At SMX Next last month, Steve Sirich, Microsoft’s general manager of the Global Advertising Business joined Search Engine Land editor-in-chief Ginny Marvin for a one-on-one discussion on the future of digital marketing set against a backdrop of massive disruption.
“We’ve had this pandemic that’s forced our entire industry to really shift priorities from a growth sort of position to now a survival position – and kind of reinvent, in many ways, the brand experience,” Sirich said. As an industry of “digital first responders,” Sirich explained that digital marketers are at the forefront of empowering friends, family, and business partners through these challenging times.
With businesses in the midst of reopening, Sirich offered insights and strategic considerations to help enable brands and “digital first responders” on their journey to supporting customers and operating with purpose.
What’s top of mind as companies begin to reopen?
From the economic impacts of COVID-19 to the social justice movements engulfing the nation, organizations are being forced to change. And now more than ever, businesses need to think about putting people and communities first, prioritizing customer and employee safety, and supporting customers through these historic times.
“The social justice movement is revolutionizing at scale and really impacting us, inspiring us, and asking us to continue change for every single brand that’s out there,” Sirich said. “And so, you know, as a brand, you can’t really just sit on the sidelines. There’s not an option to do this.”
Empowering marketers to embrace change
As digital first responders, Sirich said companies like Microsoft have an inherent responsibility to use its platform and resources intentionally to address systematic inequities and support social causes.
How can organizations do that? Sirich cited Microsoft as an example: “At Microsoft, we believe we have a set of company values that we need to then project out in the world and it should really reflect who we are, our strengths, and our expertise. We’ve deepened engagement into organizations that we think reflect who we are, and that we believe can bring that systematic change. Companies need to consider that. How do they unite behind this? How do they see how it maps to their values? And how through their values? Can they actually drive for a change that will be positive to what we’re experiencing today?”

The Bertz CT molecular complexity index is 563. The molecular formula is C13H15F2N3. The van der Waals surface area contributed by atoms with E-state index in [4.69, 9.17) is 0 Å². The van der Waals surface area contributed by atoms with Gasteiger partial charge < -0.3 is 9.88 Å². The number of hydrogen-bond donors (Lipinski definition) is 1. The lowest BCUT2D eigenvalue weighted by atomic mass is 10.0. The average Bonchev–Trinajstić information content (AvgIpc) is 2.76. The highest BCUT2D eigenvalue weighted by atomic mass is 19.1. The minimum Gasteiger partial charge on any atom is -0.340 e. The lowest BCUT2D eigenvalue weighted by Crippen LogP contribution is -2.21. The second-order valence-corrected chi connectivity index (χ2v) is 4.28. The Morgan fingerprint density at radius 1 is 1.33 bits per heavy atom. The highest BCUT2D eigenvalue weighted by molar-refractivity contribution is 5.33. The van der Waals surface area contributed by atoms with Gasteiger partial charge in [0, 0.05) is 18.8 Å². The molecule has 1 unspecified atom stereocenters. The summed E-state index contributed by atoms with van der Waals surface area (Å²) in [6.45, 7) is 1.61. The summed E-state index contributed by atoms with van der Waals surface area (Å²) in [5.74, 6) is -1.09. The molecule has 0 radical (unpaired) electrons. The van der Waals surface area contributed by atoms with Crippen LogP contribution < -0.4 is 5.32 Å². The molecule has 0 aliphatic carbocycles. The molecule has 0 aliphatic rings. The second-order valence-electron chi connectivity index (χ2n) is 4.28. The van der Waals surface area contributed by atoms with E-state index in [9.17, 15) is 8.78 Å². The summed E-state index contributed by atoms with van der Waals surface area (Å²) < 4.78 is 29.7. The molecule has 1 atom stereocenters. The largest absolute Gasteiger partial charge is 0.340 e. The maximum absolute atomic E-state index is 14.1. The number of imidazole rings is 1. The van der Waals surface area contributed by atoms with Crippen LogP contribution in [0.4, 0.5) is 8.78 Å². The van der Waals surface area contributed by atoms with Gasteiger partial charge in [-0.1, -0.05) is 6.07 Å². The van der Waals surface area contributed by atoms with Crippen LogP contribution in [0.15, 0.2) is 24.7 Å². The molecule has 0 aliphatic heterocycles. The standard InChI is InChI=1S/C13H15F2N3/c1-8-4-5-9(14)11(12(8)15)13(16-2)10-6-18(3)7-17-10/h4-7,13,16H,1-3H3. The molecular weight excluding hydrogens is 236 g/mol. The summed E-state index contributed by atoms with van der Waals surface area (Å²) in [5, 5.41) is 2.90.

In this brave new world where consumers are speaking with both their actions and their wallets, Sirich said there’s a growing urgency for brands to be embrace authenticity and act with purpose.
“We [Microsoft] felt that purpose has always been important, but we’re seeing more and more people in companies aligned to purpose rather than products, which is as a profound sort of shift as you think about it,” he added.
Three strategies for operating with purpose
Marketing with purpose is critical for staying relevant and serving the needs of customers, which is why brands need to align with people and values, Sirich said. He offered three strategies to do this:
Focus on responsibility. As brands are called to participate in the social conversation, companies need to constantly earn the trust of their customers. One of most impactful ways brands can do this is by taking responsibility. Whether that means owning up to a misstep or making organizational adjustments to reflect change for the better, corporate responsibility is key to adopting a purposeful brand approach.
Values drive value. A brand’s core values is a reflection of its purpose, and consumers in this era are positioned to catch on quickly. Marketers need to think about how their organization’s values ultimately drives purpose as a company. Sirich said brands need to consciously consider how to “support people’s values as you think about how you lead with your brand, and how you build that loyalty.”
Embrace inclusion. In today’s modern marketing, inclusivity and diversity – and the actions that drive it – is imperative for brands. For organizations, inclusivity means considering “multiple dimensions of diversity to create culturally accurate representation in your advertising,” Sirich explained. “When people feel included, what follows is trust. And as we know, trust is central to our agenda as brands today.”
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